SUBJECT and a SCRATCH OUTLINE [early, uninformed, tentative]—examine and copy “scratch” outlines—-how extensive?
Did it inform the reading?
Did the reading inform the scratch outline?
How many wrote a scratch outline without doing any preliminary reading?
Encyclopedia—broad survey of subject [may be used as minor sources]
Reference works—any suggestions? Consider the area and make adjustments…
remember periodical, magazine, and newspaper indexes
scanning material [easy reading]—–
Notes on encyclopedia article
What to look for…only facts that are unknown previously to you—weed out unnecessary
Highlighting [only significant]
Outline will focus notes [each area of outline requires specific notes—keep separate]
One book/one page; one magazine article/one page; one periodical/one page; one newspaper/one page
One internet/one page
Note card or page requires: “fact or idea/source of information”
Separate fact from opinion
Scratch outline to rough outline—-differences [extensiveness, logical relationships, patterns]
Thesis and supporting points: writing the introduction
Thesis or “supporting point”
What is the significance of the introduction? What will it contain? Why important? How long? [see p. 463 for “formal outline” and thesis statement: what would intro look like? Will discuss three main points with sound and clear and useful method of introduction.
By today all should have subjects and some form of scratchoutline.
This weekend is where you finish essential preliminary reading and begin to form a “rough” outline from a “scratch” outline.
Steps: 1—method of introduction [longer than normal—a general overview and discussion of the topic]
2—basic thesis statement or “purpose” expressed [what do you want to say about the subject?]
3—supporting points [major divisions] expressed clearly! And with some specificity.
Introduction is the most important “area” of the paper [no matter how many paragraphs]—it is the “set-up,” the “frame of reference” and the thing on which the entire paper will turn. It contains your main idea [subject] your understanding or opinion of the subject [thesis or purpose], and your introduction to the major divisions of the essay
SOME RESEARCH PAPER WRITING TIPS
No writing takes place in a vacuum. The rhetorical situation—purpose, audience, and occasion—determines your tone and shapes your writing. Whenever you write, you engage in a process of developing an appropriate topic for a certain audience. You will explore and gather information and focus the subject, form a thesis, and develop an appropriate plan of organization. You will also, for this class, revise two drafts before preparing a final version.
Is the subject specialized in nature? Will the audience be? Do you expect your audience to have some foreknowledge of your subject? If not, consider a lengthier introduction.
Understand the occasion. This is an academic paper. Remain objective. Be clear, forceful, direct.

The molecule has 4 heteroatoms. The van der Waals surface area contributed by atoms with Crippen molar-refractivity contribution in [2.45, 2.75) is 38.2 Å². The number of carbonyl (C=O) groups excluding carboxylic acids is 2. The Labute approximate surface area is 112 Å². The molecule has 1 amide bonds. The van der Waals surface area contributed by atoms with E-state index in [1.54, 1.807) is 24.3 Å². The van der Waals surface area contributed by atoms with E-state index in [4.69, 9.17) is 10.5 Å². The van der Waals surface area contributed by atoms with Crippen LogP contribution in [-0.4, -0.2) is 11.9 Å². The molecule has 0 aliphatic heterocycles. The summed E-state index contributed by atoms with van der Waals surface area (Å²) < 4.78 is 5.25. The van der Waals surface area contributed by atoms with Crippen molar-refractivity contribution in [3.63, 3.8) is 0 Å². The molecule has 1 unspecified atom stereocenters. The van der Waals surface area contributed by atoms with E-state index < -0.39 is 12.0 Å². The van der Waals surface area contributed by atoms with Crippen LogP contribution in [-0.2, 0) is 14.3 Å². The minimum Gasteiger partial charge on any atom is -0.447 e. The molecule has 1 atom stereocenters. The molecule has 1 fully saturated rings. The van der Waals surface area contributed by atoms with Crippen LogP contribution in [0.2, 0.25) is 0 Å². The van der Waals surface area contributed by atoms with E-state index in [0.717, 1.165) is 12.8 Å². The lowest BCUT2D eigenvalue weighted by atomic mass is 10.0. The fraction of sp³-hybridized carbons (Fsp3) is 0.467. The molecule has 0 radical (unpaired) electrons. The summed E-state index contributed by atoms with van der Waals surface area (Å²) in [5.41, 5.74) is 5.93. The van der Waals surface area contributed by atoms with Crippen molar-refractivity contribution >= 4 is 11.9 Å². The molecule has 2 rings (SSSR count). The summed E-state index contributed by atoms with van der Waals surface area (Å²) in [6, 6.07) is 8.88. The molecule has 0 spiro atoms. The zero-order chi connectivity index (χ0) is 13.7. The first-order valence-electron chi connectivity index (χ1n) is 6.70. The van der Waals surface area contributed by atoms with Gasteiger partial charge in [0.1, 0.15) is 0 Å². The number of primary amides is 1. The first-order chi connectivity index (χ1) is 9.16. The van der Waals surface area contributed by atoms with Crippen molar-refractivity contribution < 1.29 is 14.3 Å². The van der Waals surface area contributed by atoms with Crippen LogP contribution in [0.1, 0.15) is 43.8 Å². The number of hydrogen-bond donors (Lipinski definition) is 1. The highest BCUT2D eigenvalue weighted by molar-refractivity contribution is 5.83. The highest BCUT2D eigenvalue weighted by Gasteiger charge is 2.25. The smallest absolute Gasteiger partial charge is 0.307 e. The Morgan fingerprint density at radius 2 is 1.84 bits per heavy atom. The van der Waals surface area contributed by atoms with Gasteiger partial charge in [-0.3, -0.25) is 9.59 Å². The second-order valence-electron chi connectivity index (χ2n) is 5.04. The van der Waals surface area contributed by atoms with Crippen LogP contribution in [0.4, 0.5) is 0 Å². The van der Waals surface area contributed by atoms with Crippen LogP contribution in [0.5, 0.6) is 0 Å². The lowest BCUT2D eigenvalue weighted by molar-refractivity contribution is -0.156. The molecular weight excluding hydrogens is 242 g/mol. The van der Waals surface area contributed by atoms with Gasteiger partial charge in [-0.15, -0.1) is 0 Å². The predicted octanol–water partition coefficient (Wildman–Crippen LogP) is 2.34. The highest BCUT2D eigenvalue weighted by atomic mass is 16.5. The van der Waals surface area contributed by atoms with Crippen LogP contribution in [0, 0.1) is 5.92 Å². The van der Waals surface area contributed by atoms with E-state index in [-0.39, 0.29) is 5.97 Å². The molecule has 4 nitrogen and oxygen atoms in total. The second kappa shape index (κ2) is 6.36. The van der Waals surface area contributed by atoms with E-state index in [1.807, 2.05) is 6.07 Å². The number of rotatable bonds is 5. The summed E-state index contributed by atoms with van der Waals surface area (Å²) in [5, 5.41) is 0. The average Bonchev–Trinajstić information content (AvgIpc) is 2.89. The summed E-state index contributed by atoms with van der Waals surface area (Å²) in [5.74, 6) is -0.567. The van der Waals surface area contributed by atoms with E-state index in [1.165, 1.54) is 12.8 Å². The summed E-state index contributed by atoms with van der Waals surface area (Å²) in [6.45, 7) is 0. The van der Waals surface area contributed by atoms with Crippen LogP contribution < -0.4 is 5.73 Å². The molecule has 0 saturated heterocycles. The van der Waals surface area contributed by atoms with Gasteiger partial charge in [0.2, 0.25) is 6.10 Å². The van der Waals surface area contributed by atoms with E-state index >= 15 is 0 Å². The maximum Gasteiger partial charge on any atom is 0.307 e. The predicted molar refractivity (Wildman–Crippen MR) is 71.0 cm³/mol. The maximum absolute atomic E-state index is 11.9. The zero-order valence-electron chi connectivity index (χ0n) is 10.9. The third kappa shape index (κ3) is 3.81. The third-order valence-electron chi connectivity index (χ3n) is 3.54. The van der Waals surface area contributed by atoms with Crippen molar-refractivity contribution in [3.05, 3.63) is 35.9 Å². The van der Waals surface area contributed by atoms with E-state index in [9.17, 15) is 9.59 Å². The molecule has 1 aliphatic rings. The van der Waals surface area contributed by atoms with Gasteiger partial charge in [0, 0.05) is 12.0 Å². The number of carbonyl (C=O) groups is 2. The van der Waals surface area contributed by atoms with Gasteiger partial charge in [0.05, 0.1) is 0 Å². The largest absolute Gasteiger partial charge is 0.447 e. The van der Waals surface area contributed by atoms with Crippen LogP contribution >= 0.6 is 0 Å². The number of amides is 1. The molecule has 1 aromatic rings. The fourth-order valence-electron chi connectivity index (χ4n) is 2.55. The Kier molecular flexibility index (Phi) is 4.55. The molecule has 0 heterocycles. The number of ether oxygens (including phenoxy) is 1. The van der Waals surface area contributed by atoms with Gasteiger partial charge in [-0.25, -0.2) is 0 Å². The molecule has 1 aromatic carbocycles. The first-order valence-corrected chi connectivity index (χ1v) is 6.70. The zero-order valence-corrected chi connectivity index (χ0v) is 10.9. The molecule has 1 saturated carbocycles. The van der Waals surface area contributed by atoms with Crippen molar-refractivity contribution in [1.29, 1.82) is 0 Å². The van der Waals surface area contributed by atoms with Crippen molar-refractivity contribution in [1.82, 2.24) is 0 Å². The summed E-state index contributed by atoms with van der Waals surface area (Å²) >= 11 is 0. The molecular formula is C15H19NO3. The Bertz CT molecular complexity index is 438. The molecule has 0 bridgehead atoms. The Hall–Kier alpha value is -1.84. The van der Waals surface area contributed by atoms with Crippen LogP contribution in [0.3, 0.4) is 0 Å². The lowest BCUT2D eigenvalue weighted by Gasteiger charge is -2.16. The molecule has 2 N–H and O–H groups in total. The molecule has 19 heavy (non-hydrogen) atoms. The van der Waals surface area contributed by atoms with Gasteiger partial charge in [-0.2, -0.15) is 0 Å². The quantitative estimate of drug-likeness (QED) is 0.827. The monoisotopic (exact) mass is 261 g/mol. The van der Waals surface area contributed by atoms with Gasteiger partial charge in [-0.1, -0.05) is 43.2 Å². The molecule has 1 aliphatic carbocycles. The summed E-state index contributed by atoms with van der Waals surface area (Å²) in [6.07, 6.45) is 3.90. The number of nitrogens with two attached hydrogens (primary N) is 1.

Set the appropriate tone:
Tone is a reflection of your attitude toward your subject and must be appropriate to your purpose, audience, and occasion, whether for a personal essay or lab report. Although humor might well be suitable in a letter to a friend telling him/her of trouble with your new car, it would be inappropriate in a letter of complaint to a manufacturer. Set the tone to match the seriousness of the essay topic.
When you have a subject in mind you will need to explore all the possible ways to develop it. You will also need to follow certain leads and eliminate others as you direct and focus your ideas.
Writers use many different methods to explore a subject. If you are having a hard time getting started, try “free writing”—writing non stop for a brief period of time about any aspect of your subject that occurs to you—and then examine your writing for productive approaches. Some other useful methods are “listing,” “questioning,” and “applying different perspectives.” Use whatever methods seem productive for you.
Different methods may work best for different subjects; if you run out of ideas using one method, switch to another. Sometimes, especially for an assigned subject remote from your own interests and knowledge, you may need to try several methods.
Limit and focus your subject:
Exploring the subject will suggest not only productive strategies for development but also a direction and focus for your writing. Some ideas will seem worth pursuing; others will seem inappropriate for your purpose, audience or occasion. You will find yourself discarding ideas even as you develop new ones.
Establish a thesis [or purpose]
If you have limited and focused your subject, you have worked a long way toward developing an idea that controls the content you include and the approach you take. Your controlling idea, or thesis, insures that decisions you have made about purpose, audience, occasion, and tone fit together.
The thesis statement will also help unify your paper. It will also guide many decisions about what larger details [points of support] and specific details [concrete details, examples] to keep and what to discard. It is your “frame of reference,“ and it will become the point around which your entire paper will turn.
Choose an appropriate method of ARRANGING IDEAS. Use an informal working plan [a collection of lists, notes about your subject, most of which will come out of your preliminary reading. Next form a ROUGH OUTLINE. This will lead to a rearrangement of the material and a later FORMAL OUTLINE.